The other assumptions is that in depicting the "consciousness" of characters, the narrator (as the author's stand-in) is projecting the consciousness of the writer, the characters becoming merely convenient excuses for the writer to engage in commentary and speculation about a whole range of "ideas." (This seems to be Patrick's major complaint about Powers, that he is unable to conjure up a "mindset" separate from his own.) Such a misapprehension is perhaps especially acute when the character in question is presumed to be more or less autobiographical, but even characters not immediately associated with the writer him/herself are, if Zadie Smith is to be believed, mostly an opportunity for the author to indulge in "the attempted revelation of [an] elusive, multifaceted self"--that is, his or her own "selfhood," the "development" of which is central to the act of writing. Thus, in third-person narratives, it becomes easier to take the characters as either mouthpieces for the author's rhetoric or the "expression" of the author's inmost being.
In either case, the aesthetic rationale for the development of modernist-era "psychological realism"--to extend realism to the reality of consciousness, to explore the way perception of reality shapes our understanding of it--essentially drops out. The merging of narration with consciousness has become invisible, now just the default approach of any narrative not related in the first-person, just the currently established strategy allowing the author/narrator to "say something." In my opinion, Richard Powers in The Echo Maker is attempting to retain something of the experimentation of modernist psychological realism--or at least its goal--but as I indicated in my post on the novel, its lackluster execution in this book is for me another signal that the technique has become increasingly shopworn.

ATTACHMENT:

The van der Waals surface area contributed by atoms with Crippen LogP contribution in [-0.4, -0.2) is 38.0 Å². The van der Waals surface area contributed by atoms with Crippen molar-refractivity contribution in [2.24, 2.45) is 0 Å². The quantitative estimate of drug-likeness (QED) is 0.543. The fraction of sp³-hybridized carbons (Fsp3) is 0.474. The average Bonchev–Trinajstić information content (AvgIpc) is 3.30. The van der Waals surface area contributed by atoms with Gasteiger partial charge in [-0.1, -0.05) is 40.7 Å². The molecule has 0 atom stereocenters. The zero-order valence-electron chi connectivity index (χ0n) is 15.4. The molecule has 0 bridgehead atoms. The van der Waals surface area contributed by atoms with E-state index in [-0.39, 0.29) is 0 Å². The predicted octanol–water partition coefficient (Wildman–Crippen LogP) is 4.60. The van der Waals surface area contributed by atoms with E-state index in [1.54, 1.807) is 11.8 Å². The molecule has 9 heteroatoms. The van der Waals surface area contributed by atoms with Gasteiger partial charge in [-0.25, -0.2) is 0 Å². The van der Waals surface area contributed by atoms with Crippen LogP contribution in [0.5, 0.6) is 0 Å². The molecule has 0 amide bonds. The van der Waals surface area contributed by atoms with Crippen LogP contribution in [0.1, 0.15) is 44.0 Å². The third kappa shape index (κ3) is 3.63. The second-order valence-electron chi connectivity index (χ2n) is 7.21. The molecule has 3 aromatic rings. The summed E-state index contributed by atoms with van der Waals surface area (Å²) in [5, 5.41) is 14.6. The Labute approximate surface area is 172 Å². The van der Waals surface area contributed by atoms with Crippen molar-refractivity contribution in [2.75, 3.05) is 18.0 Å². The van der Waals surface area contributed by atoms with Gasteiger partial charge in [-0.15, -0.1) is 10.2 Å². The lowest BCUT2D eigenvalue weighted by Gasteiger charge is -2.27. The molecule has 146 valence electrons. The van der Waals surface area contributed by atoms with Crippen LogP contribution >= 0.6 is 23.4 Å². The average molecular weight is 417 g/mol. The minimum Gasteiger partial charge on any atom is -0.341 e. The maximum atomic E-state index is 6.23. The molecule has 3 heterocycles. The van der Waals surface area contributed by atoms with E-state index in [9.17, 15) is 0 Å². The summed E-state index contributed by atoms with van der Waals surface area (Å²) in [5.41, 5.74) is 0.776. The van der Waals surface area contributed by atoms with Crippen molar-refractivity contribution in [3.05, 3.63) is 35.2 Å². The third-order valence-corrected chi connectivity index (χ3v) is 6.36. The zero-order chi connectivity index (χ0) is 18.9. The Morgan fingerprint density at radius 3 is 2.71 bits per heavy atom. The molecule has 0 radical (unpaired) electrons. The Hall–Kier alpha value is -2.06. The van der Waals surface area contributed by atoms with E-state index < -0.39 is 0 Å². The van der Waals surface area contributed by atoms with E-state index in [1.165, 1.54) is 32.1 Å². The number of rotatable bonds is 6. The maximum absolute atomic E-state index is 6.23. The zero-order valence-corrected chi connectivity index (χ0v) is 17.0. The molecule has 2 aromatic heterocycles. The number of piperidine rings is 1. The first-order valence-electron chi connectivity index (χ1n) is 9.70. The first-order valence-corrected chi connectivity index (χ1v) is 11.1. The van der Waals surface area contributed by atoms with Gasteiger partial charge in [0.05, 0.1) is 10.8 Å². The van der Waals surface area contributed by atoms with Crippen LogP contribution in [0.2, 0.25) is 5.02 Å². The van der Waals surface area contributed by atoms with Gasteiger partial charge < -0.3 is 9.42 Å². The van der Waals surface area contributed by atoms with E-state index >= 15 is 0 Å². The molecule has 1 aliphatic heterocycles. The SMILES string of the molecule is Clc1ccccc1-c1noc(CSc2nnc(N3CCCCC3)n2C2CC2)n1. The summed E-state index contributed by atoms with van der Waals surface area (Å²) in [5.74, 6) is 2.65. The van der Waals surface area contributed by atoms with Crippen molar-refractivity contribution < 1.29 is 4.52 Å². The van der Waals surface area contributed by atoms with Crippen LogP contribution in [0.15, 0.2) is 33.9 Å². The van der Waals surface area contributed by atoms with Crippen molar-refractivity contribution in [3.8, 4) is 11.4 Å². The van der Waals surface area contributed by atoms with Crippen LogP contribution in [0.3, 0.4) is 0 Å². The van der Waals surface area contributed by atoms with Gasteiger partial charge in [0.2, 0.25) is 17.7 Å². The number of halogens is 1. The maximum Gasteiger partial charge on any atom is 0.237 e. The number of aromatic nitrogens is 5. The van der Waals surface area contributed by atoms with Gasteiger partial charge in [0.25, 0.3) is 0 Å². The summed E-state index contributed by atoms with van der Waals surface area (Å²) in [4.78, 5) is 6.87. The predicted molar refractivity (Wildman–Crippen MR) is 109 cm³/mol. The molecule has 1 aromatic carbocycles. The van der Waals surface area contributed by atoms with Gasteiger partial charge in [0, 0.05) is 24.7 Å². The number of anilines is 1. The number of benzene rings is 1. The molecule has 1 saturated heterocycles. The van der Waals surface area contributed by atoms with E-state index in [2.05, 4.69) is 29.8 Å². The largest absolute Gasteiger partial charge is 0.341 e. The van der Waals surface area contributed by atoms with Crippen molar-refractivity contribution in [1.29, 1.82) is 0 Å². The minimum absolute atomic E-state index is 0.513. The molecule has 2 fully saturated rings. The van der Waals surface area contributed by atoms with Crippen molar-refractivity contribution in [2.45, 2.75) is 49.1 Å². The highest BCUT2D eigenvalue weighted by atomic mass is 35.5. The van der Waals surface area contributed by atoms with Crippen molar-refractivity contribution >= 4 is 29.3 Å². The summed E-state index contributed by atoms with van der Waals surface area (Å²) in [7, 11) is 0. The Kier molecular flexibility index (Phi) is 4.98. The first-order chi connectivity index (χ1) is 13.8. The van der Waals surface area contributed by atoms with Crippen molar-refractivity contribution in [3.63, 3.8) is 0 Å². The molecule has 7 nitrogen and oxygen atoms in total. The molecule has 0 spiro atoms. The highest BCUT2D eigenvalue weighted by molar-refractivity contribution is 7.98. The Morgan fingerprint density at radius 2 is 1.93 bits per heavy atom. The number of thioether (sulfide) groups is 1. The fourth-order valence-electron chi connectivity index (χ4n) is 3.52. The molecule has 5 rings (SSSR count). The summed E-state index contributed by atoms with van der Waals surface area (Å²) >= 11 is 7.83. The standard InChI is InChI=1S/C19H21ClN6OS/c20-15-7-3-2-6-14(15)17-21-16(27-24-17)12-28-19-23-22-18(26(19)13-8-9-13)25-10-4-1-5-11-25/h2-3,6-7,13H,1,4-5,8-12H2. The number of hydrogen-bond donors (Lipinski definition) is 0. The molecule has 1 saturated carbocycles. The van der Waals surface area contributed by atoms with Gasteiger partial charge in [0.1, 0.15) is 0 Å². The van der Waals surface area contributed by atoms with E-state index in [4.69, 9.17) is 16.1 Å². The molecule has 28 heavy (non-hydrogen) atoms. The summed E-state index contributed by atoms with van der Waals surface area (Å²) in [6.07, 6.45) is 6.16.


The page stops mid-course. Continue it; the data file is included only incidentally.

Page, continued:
Among other things, the reflexive use of the central consciousness narrator has made it more difficult to cultivate and identify style in the writing of fiction. Powers is still a sufficiently distinctive stylist that he is able to overcome to some extent the limitations of the strategy, but even in The Echo Maker the signature Powers style with its alliterations and startling figures and achieved rhythms is more restrained than usual. And in most ordinary literary fiction the strategy has become simply mind-numbing. (For a more thorough discussion of this problem, see this post.)
Although he is increasingly reviled these days for his purported stylistic preciosity, John Updike remains a writer I am able to read with pleasure because he successfully avoids inflicting such damage. Most of his novels are conventionally related in the third-person, but his language typically exeeds that which his characters are capable of summoning, as in this passage from Villages (2004):
After Owen had left it behind, his original village seemed an innocent, precious place, but it did not strike him as that while he lived there. It was the world, with a fathomless past and boundaries that were over the horizon. There were snakes in the grass and in piles of rocks warmed by the sun. Sex and religion had distinct, ancient odors, familes perched like shaky nests on tangled twigs of previous history; and death could pounce in the middle of the night. . . .
Regular readers of Updike's work would no doubt find this recognizably Updikean. It draws on Owen's mental storehouse of memories and images, but does not dwell in his immediate awareness. It creates writing out of that storehouse. It moves in and out of Owen's awareness, weaving a style out of the character's thought processes plus a something else the writer brings in addition to plumbing those processes. A way with words that is a more worthy focus of our attention than what the writer allegedly thinks of the Ronald McDonald House.